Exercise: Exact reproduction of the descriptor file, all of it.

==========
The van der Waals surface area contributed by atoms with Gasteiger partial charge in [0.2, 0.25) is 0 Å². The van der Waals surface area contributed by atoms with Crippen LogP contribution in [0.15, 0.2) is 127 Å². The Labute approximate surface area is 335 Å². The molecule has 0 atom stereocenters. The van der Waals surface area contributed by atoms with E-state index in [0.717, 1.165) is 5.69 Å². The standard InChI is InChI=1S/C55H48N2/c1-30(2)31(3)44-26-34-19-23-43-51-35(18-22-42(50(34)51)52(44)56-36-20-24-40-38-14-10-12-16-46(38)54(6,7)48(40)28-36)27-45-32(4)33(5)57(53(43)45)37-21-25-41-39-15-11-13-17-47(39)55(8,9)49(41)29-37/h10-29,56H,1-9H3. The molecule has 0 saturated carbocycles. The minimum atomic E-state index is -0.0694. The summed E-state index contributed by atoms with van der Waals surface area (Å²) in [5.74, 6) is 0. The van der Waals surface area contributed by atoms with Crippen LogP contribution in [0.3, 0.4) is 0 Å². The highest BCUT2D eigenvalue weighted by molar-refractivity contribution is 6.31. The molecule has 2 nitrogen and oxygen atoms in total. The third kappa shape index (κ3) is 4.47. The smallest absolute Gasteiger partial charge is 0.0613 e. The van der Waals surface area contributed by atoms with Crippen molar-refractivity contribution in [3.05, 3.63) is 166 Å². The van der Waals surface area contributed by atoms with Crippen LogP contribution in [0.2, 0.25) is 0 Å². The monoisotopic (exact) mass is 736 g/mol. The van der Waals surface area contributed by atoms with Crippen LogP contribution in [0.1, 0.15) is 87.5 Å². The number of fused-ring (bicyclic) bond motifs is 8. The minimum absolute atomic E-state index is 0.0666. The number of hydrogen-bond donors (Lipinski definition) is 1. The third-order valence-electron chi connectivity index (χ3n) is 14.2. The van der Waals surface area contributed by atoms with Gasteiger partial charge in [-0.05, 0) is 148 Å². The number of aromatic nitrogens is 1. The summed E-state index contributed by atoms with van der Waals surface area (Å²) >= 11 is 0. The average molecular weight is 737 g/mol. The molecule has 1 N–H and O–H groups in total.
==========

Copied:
The van der Waals surface area contributed by atoms with Gasteiger partial charge in [0.2, 0.25) is 0 Å². The van der Waals surface area contributed by atoms with Crippen LogP contribution in [0.15, 0.2) is 127 Å². The Labute approximate surface area is 335 Å². The molecule has 0 atom stereocenters. The van der Waals surface area contributed by atoms with E-state index in [0.717, 1.165) is 5.69 Å². The standard InChI is InChI=1S/C55H48N2/c1-30(2)31(3)44-26-34-19-23-43-51-35(18-22-42(50(34)51)52(44)56-36-20-24-40-38-14-10-12-16-46(38)54(6,7)48(40)28-36)27-45-32(4)33(5)57(53(43)45)37-21-25-41-39-15-11-13-17-47(39)55(8,9)49(41)29-37/h10-29,56H,1-9H3. The molecule has 0 saturated carbocycles. The minimum atomic E-state index is -0.0694. The summed E-state index contributed by atoms with van der Waals surface area (Å²) in [5.74, 6) is 0. The van der Waals surface area contributed by atoms with Crippen LogP contribution in [0.3, 0.4) is 0 Å². The highest BCUT2D eigenvalue weighted by molar-refractivity contribution is 6.31. The molecule has 2 nitrogen and oxygen atoms in total. The third kappa shape index (κ3) is 4.47. The smallest absolute Gasteiger partial charge is 0.0613 e. The van der Waals surface area contributed by atoms with Crippen molar-refractivity contribution in [3.05, 3.63) is 166 Å². The van der Waals surface area contributed by atoms with Crippen LogP contribution in [0.2, 0.25) is 0 Å². The monoisotopic (exact) mass is 736 g/mol. The van der Waals surface area contributed by atoms with Crippen LogP contribution in [0.1, 0.15) is 87.5 Å². The number of fused-ring (bicyclic) bond motifs is 8. The minimum absolute atomic E-state index is 0.0666. The number of hydrogen-bond donors (Lipinski definition) is 1. The third-order valence-electron chi connectivity index (χ3n) is 14.2. The van der Waals surface area contributed by atoms with Gasteiger partial charge in [-0.05, 0) is 148 Å². The number of aromatic nitrogens is 1. The summed E-state index contributed by atoms with van der Waals surface area (Å²) >= 11 is 0. The average molecular weight is 737 g/mol. The molecule has 1 N–H and O–H groups in total.